What can we learn from a conference even when we’re not there, using Twitter and some big data analysis? I beamed into the European Public Health conference in Vienna, 9-12 November, to find out…
Throughout 2016 #ScotPublicHealth has looked at using social media for three main purposes: learning, broadcasting and networking for Public Health. We have learnt how to use Twitter more effectively, produce infographics and summarise social media activity in “Storify” stories as just a few examples. An effective tweet, we have learnt, should include an image, ideally a URL (eg to a blog, paper, film, presentation), a hashtag, and mention of a source or influencer in that topic (eg the journal, author or organisation you’re referencing in the tweet; and/or somebody who you think may be interested in the tweet). These ingredients of a good tweet draw the eye in (picture), inform (picture and URL), and increase the chance that others will see the tweet (hashtags help organise tweets and help with searching; the person/ organisation mentioned may like and/or share the tweet with their followers). These points are summarised neatly in the following image: BLONDE.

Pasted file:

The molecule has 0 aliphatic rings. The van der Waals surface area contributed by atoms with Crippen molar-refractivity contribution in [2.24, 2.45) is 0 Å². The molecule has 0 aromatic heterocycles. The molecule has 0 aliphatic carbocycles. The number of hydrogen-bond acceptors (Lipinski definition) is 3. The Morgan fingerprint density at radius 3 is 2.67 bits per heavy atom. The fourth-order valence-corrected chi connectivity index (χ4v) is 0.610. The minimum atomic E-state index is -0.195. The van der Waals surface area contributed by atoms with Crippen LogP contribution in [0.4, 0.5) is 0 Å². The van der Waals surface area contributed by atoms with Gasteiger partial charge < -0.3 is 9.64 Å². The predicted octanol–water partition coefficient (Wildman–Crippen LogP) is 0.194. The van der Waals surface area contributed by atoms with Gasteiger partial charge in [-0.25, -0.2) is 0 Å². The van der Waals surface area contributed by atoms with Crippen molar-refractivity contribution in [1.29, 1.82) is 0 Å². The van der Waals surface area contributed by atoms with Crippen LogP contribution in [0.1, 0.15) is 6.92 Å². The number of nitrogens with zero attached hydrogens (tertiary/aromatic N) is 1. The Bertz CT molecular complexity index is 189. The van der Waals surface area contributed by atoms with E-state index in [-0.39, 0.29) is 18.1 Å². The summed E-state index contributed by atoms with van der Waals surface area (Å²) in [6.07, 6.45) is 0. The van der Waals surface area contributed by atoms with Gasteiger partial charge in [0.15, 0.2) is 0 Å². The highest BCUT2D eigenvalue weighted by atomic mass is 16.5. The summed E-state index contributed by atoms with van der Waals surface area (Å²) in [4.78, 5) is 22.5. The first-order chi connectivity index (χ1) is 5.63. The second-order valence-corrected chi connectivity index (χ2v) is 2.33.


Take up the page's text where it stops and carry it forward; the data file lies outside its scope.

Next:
Source: Theresa Porrett (via Academy of Fab (NHS) Stuff)
Moving beyond these Twitter basics, this blog introduces a technique (social network analysis (SNA) using NodeXL) to process and interpret large volumes of tweets. While SNA maps look at networks, and interactions between tweeters, the focus of this analysis is on learning: using the top hashtags, words, word pairs and URLs identified during the analysis to identify the main topics emerging from a conference, the chief influencers, and the messages that connect with the audience. This blog will not cover the very technical aspects of NodeXL – that has been covered elsewhere (eg in this comprehensive write up by Pew Research Center). Instead it pulls out key points and learning from the analysis. The search terms that I used and more details are provided in the links for the individual SNA maps below.
Hundertwasserhaus, Vienna (Wikipedia)